Posted by John Kelly

Tale of the tape ahead of the big clash between the Tir Chonaill men and the Oak Leaf County in the Ulster championship

2011 Donegal Derry 520x280

John Brennan and Jim McGuinness took over Derry and Donegal respectively in 2010. They met in the Ulster final last year in a match that, for Donegal, typified the new system McGuinness was implementing. They held Derry to just eight points on that occasion and they would concede the same tally to Dublin in the All-Ireland semi-final.

By then, though, the tactical approach that drew such strong criticism from pundits had been refined and applied in its most extreme form. Arguably, had Donegal adopted a more flexible game plan, while still basing their style on the defensive system, there were opportunities to finish Dublin off which were missed. Instead, they invited their opponents to attack and the introduction by Pat Gilroy of the direct running and pacy Kevin McMenamon turned the game in Dublin’s favour.

Brennan, meanwhile, is adamant Derry are better equipped to defeat their rivals this weekend than they were when they lost the provincial decider a year ago.

The straight-shooting boss dismissed his side’s league form, making no attempt to conceal how little he cares for the competition or how much of an indicator it was of Derry’s form. Certainly, the statistics back up his claims. Last year, they won five league games out of seven; this year it was two.

This weekend, their chances will be enhanced immeasurably by the availability at least one Bradley brother, namely Paddy. It was hoped that Eoin woulod be back but he has suffered an injury setback with his club so he might not make the game in any capacity. Both missed last year’s Ulster final and any Bradley presence should ensure Derry post a healthier tally than they managed in that game. Brennan also believes they are a better defensive unit and, if he is to be taken at his word, then his side have a real chance of dethroning Donegal.

However, McGuinness has had an extra league campaign and, crucially, one championship match in which to tweak their approach. There have been signs that Donegal are committing more men forward but, in order for the high levels of mobility and running from deep to be maintained not only over the course of 70-plus minutes but over a whole season, fitness is crucial. Indeed, Meath’s Joe Sheridan is not the only one to point out that, in the modern game, counties are pushing the boundaries on the physical limits of their players. Against Cavan, Donegal looked even more physically in tune than they did at this stage last year.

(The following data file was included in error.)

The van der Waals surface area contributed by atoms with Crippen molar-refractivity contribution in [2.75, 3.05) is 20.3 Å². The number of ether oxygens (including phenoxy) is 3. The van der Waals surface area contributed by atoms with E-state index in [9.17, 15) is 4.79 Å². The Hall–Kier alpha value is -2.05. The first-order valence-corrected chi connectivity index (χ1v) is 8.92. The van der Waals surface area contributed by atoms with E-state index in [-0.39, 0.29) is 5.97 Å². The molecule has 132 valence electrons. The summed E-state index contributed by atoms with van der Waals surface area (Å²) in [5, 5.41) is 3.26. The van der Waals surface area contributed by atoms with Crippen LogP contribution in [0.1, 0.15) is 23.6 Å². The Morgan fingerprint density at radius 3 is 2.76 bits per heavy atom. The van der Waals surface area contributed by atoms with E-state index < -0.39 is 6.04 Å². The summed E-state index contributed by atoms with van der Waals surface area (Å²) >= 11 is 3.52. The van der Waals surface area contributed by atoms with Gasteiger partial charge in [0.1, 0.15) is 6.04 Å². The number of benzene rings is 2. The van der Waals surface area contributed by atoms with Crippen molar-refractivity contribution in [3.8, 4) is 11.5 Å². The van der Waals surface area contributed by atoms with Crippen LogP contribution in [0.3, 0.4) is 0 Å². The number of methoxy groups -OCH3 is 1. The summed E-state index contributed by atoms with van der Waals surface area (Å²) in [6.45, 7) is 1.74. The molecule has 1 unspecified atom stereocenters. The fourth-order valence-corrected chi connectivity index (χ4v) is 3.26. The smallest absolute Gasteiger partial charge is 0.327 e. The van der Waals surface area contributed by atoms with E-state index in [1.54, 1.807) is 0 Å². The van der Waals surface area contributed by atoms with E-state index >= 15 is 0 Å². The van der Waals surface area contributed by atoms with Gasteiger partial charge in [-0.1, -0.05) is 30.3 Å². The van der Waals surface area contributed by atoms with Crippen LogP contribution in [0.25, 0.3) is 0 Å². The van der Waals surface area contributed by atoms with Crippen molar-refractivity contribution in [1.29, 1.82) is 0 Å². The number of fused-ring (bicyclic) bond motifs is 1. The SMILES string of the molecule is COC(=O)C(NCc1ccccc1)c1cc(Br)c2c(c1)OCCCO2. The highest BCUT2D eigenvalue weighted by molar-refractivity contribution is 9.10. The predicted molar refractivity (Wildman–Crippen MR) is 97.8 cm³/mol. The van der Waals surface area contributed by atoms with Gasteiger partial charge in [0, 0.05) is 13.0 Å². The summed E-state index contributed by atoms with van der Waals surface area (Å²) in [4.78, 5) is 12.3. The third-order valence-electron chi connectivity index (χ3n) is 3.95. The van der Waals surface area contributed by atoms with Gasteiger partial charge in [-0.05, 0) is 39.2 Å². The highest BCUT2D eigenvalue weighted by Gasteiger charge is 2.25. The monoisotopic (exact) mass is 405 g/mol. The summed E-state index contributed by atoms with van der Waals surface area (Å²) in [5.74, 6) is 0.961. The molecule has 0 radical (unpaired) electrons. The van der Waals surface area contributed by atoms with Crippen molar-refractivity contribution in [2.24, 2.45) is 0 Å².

McGuinness’ side were far more consistent as last season went on, as evidenced by their stunningly effective defensive system which drew such criticism, particularly after they almost succeeded in suffocating the life out of a previously fluid Dublin attack in that semi-final.

In fact, their achievements in terms of scores conceded didn’t get the praise they deserved, as if they were somehow made less legitimate by the nature of their game-spoiling approach. Whatever one thinks of that style, it was truly fascinating to witness such a dichotomy of tactical ideologies: Dublin refusing to commit defenders too far forward when it must have been tempting to throw everything they had at their rigidly disciplined opponents, preferring instead to probe patiently until they carved scoring opportunities for themselves; Donegal withdrawing up to 13 or 14 men deep into their own half before attempting to catapult themselves into Dublin territory.

Although Donegal looked more open against Cavan, the presence of the Paddy Bradley will sharpen that defensive edge and we may glimpse the first signs of the familiar conservative approach. That game plan yielded some spectacular results last year. Eight times in 13 games Donegal conceded less than 10 points. In the championship, only Kildare managed to get into double figures against them in terms of points scored – and that was over ninety-plus minutes during that enthralling quarter-final.

Ironically, Brennan’s dismissal of the league may prove rash because, despite Donegal’s poorer record this season, they were in Division 1 where games against the top teams in the country can only benefit them. Derry, on the other hand, suffered a poorer return in their recent Division 2 campaign when compared to last season but, again, as Brennan said: “I can say now that I held players back in the league. I withdrew players. I held them back.

“I can say that now because we knew who we were playing in the championship and I knew what was required. I hope that I have worked it reasonably well.”

That question will be answered this weekend.

 

Brennan and McGuinness records since taking charge (league and championship):

Derry

Games played

Games won

Avg points scored per  game

Avg winning margin

Avg losing margin

2011

11

7

15.7

5

8

2012

7

2

13.3

4.5

7.25

 

Donegal

Games played

Games won

Avg points scored per game

Avg winning margin

Avg losing margin

2011

13

9

15

6.4

3

2012

8

4

13.3

5

6